The non-selection of three players and the elimination of one senior player from the Barbados team for the upcoming Chess Olympiad in Batumi Georgia, from September 23 to October 6, 2018, is now heading for arbitration.
Barbados TODAY was reliably informed that members of the Barbados Chess Federation met sometime last night, and the majority of the membership present voted that a motion be passed for the matter to go before the arbitration commission of the Barbados Olympic Association.
This situation stemmed from Azaria Johnson of Harrison College and Kiarra Eversley from Queen’s College along with Kemp Lynch who was part of the 2016 Barbados Olympiad Chess Team, which put in the best performance by a Bajan team in the country’s 30-year history of the games, not being selected for this year’s Olympiad.
In addition, senior national player Terry Farley who is said to be the spokesman for the group of aggrieved players was selected and then cut from the team without any explanation given.
The source said: “There was a discussion [last night] where members queried some of the processes that would have occurred with the issue. You had some of the players highlighting why they believe they should have been given the opportunity to be selected. Those players would have been Kiara Eversley, Kemp Lynch and Justin Blackman. So, it was an open forum where persons queried: ‘how did we get to this point?’ Members queried the facts and then the president [Alan Herbert] sought to give an overview of things that would have transpired.
“One thing he kept saying was once the information leaves the selection committee that they go ahead and ratify, it’s a process. In other words, they don’t question the selection committee, they are bound by the selection committee and they cannot divulge the deliberations of the selection committee because it’s supposed to be confidential.
“There was also legal counsel present yesterday and he [legal counsel] indicated that now that the matter has gone over to arbitration, basically, the federation and the concerned group of players have now given up their right to deal with the issue and now it is in the hands of the arbitration panel. So both parties involved now must abide by the decision of the arbitration panel. There was mixed emotion, but it seems most of the people who attended [the meeting] seemed happy that the matter has gone to arbitration.”
Since time is of the essence with July 23 being the first registration date for teams for the 43rd Olympiad, the matter will have to be dealt with the utmost urgency.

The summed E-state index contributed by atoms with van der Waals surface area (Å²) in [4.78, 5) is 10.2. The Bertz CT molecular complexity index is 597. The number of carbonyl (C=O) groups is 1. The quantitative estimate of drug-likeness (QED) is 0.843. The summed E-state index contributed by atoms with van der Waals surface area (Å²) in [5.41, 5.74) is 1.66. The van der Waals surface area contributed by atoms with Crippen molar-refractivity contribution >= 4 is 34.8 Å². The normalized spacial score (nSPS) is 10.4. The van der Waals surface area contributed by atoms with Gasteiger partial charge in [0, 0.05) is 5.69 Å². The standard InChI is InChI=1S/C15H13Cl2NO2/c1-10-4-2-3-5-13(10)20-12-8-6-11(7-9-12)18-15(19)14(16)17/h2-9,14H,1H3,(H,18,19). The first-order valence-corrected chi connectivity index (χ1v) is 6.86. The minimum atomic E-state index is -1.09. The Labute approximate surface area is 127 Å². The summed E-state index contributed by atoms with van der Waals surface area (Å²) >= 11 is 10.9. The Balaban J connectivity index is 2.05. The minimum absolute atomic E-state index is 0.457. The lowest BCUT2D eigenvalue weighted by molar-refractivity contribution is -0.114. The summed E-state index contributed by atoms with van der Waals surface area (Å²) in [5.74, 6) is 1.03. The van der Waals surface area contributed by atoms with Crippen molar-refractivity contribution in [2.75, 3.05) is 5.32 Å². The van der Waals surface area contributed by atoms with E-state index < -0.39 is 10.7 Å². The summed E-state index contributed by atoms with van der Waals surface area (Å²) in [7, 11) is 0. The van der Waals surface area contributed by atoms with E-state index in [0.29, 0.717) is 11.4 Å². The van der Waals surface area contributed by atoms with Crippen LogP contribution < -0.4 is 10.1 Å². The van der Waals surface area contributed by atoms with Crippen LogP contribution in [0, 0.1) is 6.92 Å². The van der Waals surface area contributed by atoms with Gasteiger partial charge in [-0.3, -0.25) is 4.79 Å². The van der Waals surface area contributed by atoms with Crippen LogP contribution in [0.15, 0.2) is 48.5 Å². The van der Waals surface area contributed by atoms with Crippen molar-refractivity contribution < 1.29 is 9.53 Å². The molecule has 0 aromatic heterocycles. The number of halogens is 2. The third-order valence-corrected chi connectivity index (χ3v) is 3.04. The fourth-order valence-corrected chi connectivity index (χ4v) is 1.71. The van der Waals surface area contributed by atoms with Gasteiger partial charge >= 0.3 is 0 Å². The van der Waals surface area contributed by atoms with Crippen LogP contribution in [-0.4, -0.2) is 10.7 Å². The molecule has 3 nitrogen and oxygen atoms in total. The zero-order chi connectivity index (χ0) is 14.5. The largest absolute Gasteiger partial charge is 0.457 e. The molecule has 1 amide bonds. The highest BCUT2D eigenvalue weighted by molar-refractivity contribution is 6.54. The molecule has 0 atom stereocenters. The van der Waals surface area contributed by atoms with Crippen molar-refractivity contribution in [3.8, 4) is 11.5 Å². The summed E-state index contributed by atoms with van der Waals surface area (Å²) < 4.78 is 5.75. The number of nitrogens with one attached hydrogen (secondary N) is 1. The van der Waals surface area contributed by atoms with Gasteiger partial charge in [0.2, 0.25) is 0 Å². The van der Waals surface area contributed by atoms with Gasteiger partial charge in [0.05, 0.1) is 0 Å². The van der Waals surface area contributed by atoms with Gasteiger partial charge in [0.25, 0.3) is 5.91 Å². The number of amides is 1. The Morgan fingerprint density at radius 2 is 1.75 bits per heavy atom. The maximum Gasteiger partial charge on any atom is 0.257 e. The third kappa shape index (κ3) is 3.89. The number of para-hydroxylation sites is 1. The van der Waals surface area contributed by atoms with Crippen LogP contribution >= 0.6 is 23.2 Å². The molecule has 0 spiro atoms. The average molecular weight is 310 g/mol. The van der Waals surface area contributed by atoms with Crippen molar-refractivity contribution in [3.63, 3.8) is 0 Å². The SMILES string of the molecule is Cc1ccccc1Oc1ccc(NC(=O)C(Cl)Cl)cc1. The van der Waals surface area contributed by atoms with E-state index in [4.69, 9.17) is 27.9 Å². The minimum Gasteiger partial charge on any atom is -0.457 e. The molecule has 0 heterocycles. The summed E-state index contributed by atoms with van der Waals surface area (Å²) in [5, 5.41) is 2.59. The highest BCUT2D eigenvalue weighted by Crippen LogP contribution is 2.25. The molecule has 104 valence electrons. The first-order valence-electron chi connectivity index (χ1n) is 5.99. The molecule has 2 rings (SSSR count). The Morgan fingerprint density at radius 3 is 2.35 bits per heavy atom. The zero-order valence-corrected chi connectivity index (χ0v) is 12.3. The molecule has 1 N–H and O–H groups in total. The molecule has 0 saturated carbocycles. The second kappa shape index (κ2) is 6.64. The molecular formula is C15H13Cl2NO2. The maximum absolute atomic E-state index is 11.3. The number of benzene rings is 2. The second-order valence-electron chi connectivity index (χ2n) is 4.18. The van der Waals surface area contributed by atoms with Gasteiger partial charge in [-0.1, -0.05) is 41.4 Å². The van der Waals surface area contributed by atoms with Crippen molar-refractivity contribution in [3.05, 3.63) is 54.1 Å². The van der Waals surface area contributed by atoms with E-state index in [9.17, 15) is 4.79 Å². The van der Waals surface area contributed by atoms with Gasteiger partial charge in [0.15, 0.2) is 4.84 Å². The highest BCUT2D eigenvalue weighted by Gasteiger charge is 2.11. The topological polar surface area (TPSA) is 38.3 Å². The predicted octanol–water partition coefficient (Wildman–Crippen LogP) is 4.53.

If the local federation does not submit a team by the aforementioned date, Barbados TODAY understands that the organizers can enforce a penalty. But once BCF president Allan Herbert writes to the organizing committee explaining the situation, then a waiver can be made.
Herbert said it was regrettable that the matter had reached this stage and if it wasn’t settled by the first registration deadline, there was nothing he or the BCF could do because the team had already been chosen by the selection committee.
“The team has already been picked. So unless the arbitration commission comes back and finds a basis upon which the federation can legally without infringing on anyone’s rights, unselect the team, we have to sumbit [register] the team that has been duly selected. I think that would be the expectation. But otherwise, how else would we make the registration deadline?” Herbert said.
Barbados Olympic Association general manager, Glyne Clarke, who was also present during the meeting said he understands the urgency of the matter. In his explanation of how the arbitration process will work, Clarke said: “The two parties will have to agree that the decision of the arbitration commission will be final. And once they agree to that then the arbitration commission will go ahead and make a ruling based on evidence and information provided.”
Clarke added that the arbitration panel was made of up five individuals and any three could form a quorum, but it should not take more than a day for the commission to make a final ruling.